Riley’s Crossing is a few miles from Monroeville, where the novelists Harper Lee and Truman Capote were born. Lee’s 1960 novel To Kill a Mockingbird, about the trial of a black man falsely accused of raping a white girl, is set near Dr. Riley’s hometown. Thanks to Lee’s book and the 1965 movie, Monroe County may be the most famously racist place on earth. But back in 1877, when Gus Riley was born, the Deep South was not only racist, but also crushingly poor.
When Cappie returned after the Confederate surrender, he fell in love with sixteen-year-old Sallie, whose surname McCreary came from her master at the Turnbull Plantation. Part black, part Creek Indian, and part white, Sallie may have been the daughter of her master and one of his slaves. After being sexually harassed by the sons of her former master, Sallie fled to Flat Creek, Tom’s father’s plantation, where she was living when Cappie returned home after the war. In the summer of 1865, the twenty-five year-old white war-veteran met his 16-year-old black bride-to-be in the town where they had both grown up: she a slave, he a slave-owner’s son.
So, Gus Riley, the fourth child of this union, spent the first twenty-two years of his life as a black man in the South.
Gus wanted out, though, from a young age. As a teenager, Gus told his older sister Mattie, “I’m not about to spend the rest of my life behind a mule.” Gus, who like Mattie, was light-skinned and smart, tried to persuade his older sister to leave with him.
At Oberlin College in Ohio, where Gus transferred after a year at the all-black college Fisk University in Nashville, he lived in the “colored students” dorm. He is listed in the “Negro Graduates of Oberlin College 1844-1972” as one of five negroes who graduated in 1903. When Gus applied to Harvard Medical School, though, he identified himself as white, for the first time in his life. At that point, as historian Kathy McCoy puts it, “He left behind his mother and his four siblings and any connection he had with his black roots.” A family friend recalled the story of Gus’ Harvard graduation in 1907, as McCoy relates in her book. He wired his father an invitation to the graduation, but Captain Riley wired back “he could not come, but would send mother.” Gus reportedly wrote back “Don’t send Mama.”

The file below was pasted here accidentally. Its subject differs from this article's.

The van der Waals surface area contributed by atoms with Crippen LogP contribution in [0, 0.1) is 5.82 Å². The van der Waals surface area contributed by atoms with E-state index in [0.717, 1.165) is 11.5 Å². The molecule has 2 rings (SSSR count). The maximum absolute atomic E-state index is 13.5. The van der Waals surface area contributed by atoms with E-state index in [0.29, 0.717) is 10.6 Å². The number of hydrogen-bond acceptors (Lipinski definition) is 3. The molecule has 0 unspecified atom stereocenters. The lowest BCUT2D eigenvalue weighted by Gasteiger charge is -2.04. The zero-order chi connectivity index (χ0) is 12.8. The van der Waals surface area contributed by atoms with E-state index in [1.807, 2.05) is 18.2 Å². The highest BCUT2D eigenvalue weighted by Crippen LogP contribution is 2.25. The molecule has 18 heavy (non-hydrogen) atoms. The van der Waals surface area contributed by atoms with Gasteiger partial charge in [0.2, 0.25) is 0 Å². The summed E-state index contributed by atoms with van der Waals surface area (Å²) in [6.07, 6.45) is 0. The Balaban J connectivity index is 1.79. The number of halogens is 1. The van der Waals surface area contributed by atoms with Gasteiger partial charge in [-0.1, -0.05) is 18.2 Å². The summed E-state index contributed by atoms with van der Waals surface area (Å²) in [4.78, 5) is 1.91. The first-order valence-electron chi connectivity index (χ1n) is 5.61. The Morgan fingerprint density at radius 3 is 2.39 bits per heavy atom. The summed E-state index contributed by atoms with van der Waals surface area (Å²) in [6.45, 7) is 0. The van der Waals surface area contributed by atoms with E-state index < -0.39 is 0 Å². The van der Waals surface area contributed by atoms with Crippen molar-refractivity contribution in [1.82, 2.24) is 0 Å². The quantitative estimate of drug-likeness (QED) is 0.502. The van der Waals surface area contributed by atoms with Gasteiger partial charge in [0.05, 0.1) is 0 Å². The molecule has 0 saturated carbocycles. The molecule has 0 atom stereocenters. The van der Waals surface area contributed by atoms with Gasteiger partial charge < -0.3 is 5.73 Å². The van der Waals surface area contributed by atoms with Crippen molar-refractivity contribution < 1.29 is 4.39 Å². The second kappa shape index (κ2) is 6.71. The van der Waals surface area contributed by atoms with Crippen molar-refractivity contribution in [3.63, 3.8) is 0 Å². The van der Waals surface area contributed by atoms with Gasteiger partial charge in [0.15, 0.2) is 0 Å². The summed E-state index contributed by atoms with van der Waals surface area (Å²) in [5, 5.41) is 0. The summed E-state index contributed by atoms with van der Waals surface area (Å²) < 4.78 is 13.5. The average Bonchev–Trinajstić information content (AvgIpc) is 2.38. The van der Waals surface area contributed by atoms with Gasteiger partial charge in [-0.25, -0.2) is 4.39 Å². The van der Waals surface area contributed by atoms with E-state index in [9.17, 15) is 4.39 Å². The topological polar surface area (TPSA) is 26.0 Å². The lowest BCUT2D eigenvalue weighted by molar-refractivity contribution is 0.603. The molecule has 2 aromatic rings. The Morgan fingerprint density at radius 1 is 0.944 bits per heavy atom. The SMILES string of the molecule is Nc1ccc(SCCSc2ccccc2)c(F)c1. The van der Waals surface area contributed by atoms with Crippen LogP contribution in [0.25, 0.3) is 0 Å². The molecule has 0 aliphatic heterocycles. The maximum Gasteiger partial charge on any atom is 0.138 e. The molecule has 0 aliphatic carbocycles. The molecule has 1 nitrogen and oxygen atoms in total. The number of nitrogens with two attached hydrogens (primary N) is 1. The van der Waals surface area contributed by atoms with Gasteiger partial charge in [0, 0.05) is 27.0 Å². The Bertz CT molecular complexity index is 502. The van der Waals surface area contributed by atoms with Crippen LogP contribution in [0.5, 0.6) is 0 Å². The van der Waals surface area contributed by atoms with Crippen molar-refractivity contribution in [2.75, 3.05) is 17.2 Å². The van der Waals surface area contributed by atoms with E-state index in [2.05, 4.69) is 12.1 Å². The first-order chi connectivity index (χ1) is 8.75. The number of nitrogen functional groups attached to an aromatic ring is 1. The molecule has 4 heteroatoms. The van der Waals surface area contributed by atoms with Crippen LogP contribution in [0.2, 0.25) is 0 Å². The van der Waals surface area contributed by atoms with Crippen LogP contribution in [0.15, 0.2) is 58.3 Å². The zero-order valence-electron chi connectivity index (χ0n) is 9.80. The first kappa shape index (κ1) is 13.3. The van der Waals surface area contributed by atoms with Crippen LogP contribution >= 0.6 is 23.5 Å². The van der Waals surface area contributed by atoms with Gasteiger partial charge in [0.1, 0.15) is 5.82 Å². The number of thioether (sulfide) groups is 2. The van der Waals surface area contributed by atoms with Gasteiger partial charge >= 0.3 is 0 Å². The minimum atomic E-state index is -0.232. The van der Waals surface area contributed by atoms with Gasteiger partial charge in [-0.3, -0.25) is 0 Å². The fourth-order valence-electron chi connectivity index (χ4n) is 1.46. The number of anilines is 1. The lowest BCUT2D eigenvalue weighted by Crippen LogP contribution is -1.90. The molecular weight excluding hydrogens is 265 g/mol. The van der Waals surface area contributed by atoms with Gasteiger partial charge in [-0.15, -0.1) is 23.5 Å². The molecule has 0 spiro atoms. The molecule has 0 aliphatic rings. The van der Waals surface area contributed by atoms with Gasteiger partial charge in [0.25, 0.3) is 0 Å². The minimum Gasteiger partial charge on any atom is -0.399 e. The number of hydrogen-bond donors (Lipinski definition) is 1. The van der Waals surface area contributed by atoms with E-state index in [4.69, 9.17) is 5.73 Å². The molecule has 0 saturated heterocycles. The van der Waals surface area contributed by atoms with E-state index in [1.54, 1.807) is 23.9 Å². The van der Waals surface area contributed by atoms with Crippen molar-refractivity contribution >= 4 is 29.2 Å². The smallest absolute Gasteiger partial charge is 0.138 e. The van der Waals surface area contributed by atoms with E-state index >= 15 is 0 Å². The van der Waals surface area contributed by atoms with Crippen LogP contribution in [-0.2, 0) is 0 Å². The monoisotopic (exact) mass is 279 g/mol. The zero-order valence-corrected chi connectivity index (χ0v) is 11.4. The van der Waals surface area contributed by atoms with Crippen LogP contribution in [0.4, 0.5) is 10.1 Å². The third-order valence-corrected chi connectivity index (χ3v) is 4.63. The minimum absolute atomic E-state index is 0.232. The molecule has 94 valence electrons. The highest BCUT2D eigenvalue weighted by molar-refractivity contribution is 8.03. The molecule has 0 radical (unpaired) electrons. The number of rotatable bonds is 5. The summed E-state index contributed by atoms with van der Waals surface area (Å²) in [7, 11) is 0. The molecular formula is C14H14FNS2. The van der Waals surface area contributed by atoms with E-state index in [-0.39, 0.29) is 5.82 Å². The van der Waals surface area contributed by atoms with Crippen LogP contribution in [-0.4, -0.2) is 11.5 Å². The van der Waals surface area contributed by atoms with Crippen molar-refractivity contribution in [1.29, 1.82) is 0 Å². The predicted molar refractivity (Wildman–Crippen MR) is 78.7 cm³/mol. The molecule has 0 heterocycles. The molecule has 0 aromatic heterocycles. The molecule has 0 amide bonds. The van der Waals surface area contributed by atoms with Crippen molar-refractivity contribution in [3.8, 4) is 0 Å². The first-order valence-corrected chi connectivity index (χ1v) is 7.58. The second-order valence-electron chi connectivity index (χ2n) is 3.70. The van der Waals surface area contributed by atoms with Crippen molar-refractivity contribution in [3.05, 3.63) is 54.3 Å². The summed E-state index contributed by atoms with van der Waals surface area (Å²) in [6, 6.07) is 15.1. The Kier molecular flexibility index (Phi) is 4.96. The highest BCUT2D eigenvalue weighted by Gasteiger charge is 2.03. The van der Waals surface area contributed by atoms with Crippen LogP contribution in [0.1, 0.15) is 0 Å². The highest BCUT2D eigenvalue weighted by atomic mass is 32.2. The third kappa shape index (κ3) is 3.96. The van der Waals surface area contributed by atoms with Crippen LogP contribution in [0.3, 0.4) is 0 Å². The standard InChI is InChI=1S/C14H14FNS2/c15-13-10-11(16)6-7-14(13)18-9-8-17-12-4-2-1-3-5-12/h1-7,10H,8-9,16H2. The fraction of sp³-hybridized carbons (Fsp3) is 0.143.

Dr. Riley married a white woman in Boston and worked among white doctors at Harvard, none of whom knew he was black. He returned to Alabama only twice, for the funerals of Sallie in 1928 and of Cappie in 1935—a year after his last surgical publication, on “incontinence of urine.”
Now, a hundred years after Gus Riley left the south for Boston, I find myself in the Harvard archives, looking at what’s left of my great-great-great uncle’s papers: six surgical case studies, which he published in the 1920s. These include a report on deaths due to the drug “alypin,” or amydricaine—a local anesthetic similar to cocaine, which Dr. Riley discovered can cause seizures and death when injected into a “traumatized urethra”; a 1926 report on syphilis of the bladder; and a 1934 account of a 16-year-old girl who was suffering from incontinence due to “utereal ectopia.” Dr. Riley was able to fix the girl’s embarrassing problem with surgery.